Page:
“Oh, the unspeakable greatness of that exchange,—the Sinless One is condemned, and he who is guilty goes free; the Blessing bears the curse, and the cursed is brought into blessing; the Life dies, and the dead live; the Glory is whelmed in darkness, and he who knew nothing but confusion of face is clothed with glory.” Trailady

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A person God turned around many times.

Sunday, September 28, 2008

He wants me

“The Lord hath appeared of old unto me, saying, Yea, I have loved thee with an everlasting love: therefore with lovingkindness have I drawn thee.” (Jer. 31:3).

Our Creator wanted us. He wanted me. When and why?

“According as He hath chosen us in Him before the foundation of the world, that we should be holy and without blame before Him in love:
Having predestinated us unto the adoption of children by Jesus Christ to Himself, according to the good pleasure of His will.” (Eph. 1:4,5).

“For whom He did foreknow, He also did predestinate to be conformed to the image of His Son, that He might be the firstborn among many brethren.
Moreover whom He did predestinate, them He also called: and whom He called, them He also justified: and whom He justified, them He also glorified.” (Rom. 8:29,30).

This says that God foreknew us, then predestinated us, then He called us, then justified us, then glorifies us. So, when, in this succession of events, did He first want me? Does He want me after He has glorified me and made me look and speak and act like Jesus? Many people think God is that way. But, if I think like that I am likely to be discouraged about how I look, speak and act. This is because until I am perfect in every look, word and action, I will (as I believe) be unwanted and unacceptable by God. Not until I breathe my last breath and have complete victory in my life will God love me and call me His little saint.

We don’t do that to our children; so why do we ever think that of God? He would have to be twisted; He would have to be worse than we are, if He were that way. Many non-Christians believe God is twisted like that; and that is why they hate Him. Yet it’s the devil they are thinking of.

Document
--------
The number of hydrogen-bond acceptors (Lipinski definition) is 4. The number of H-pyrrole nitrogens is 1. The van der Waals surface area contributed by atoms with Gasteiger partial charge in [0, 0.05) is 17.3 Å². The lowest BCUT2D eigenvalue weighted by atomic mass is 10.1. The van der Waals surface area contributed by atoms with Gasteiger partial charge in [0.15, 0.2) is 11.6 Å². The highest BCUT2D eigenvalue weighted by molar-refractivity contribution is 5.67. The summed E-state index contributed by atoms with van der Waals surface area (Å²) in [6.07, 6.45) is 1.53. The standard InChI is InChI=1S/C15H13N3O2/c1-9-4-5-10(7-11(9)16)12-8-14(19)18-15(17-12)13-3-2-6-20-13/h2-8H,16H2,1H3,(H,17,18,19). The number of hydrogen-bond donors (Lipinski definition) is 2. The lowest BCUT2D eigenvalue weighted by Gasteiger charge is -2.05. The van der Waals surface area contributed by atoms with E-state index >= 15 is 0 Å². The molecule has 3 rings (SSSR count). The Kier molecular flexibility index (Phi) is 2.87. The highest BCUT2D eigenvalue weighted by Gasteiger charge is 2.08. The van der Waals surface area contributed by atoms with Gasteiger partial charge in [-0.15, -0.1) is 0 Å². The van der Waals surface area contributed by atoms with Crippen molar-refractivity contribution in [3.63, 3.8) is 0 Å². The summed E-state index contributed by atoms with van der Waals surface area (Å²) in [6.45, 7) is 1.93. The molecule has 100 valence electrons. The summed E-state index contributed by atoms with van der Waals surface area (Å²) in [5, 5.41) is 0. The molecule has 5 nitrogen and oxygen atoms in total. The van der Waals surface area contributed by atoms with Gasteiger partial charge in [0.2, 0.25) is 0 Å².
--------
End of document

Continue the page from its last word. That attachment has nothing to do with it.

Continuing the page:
So when did God want me? When did He want me and cherish me during that sequence of events listed by the Bible? Was it after He had justified me? Did He justify me and forgive me and reconcile me to Himself first, and then after I began to love Him then He loved me and wanted me? Is His love based upon His justifying grace? Or is it the other way around?

Jesus is invited to the house of Simon for Sabbath lunch. Mary Magdalene, out of whom Jesus had cast seven devils (Lk. 8:2), sneaks in and bathes His feet with her tears of gratitude and repentance. Mary tip-toed in to not be noticed, but she wasn’t the most intellectual person in the world. She forgot that no matter how quiet the room is, when you open a container of spikenard, it SCREAMS!

Simon sniffs and realizes that a tramp is off to the side preparing Jesus for His future burial. Then he hears the Master say, “Wherefore I say unto thee, Her sins, which are many, are forgiven; for she loved much: but to whom little is forgiven, the same loveth little.” (Lk. 7:47).

Jesus loved Mary before He forgave her. Dare I say that He loved her before He even “called” her? Yes, He loved her the whole time He gave her the victory over Satan, only to see her fall back under the control of Satan’s perverted temptations. Then Jesus would come to town again, and again He would cast the devil out; but again after a while she would go back to the streets again. Again and again, six times, Jesus would show back up, remind her of God’s true love and pray over her, and the devil would leave along with all his temptations, only to make his way back into her heart after she lost faith in Jesus’ love for her.

Then, came the day she was caught red-handed, in the very act of prostituting. Knowing the close tie Jesus felt toward her, His enemies set her up to ruin her Master publicly. Now, publicly humiliated and under condemnation of stoning, yet still worse than stoning, she realized that her careless attitude toward the kind of life that Jesus had been trying to teach her had now placed Him in great danger. They wanted to stone Jesus too, if He would try to help her escape the judgment.

Yet, He protected her, and that without any public humiliation. He didn’t need to humiliate her because her enemies had already done that. But His words, “Go and sin no more,” went straight to her heart. Deeper than any command had ever gone, light brightened up her fallow conscience. Satan left and this time forever. She was clean, and, providentially, the spikenard testified to her inner and outward beauty.

He had loved Mary from the beginning, since the first day He was invited into the home of Lazarus. Before she had done anything good or bad, He had loved her. “I have loved thee with an everlasting love: therefore with lovingkindness have I drawn thee.”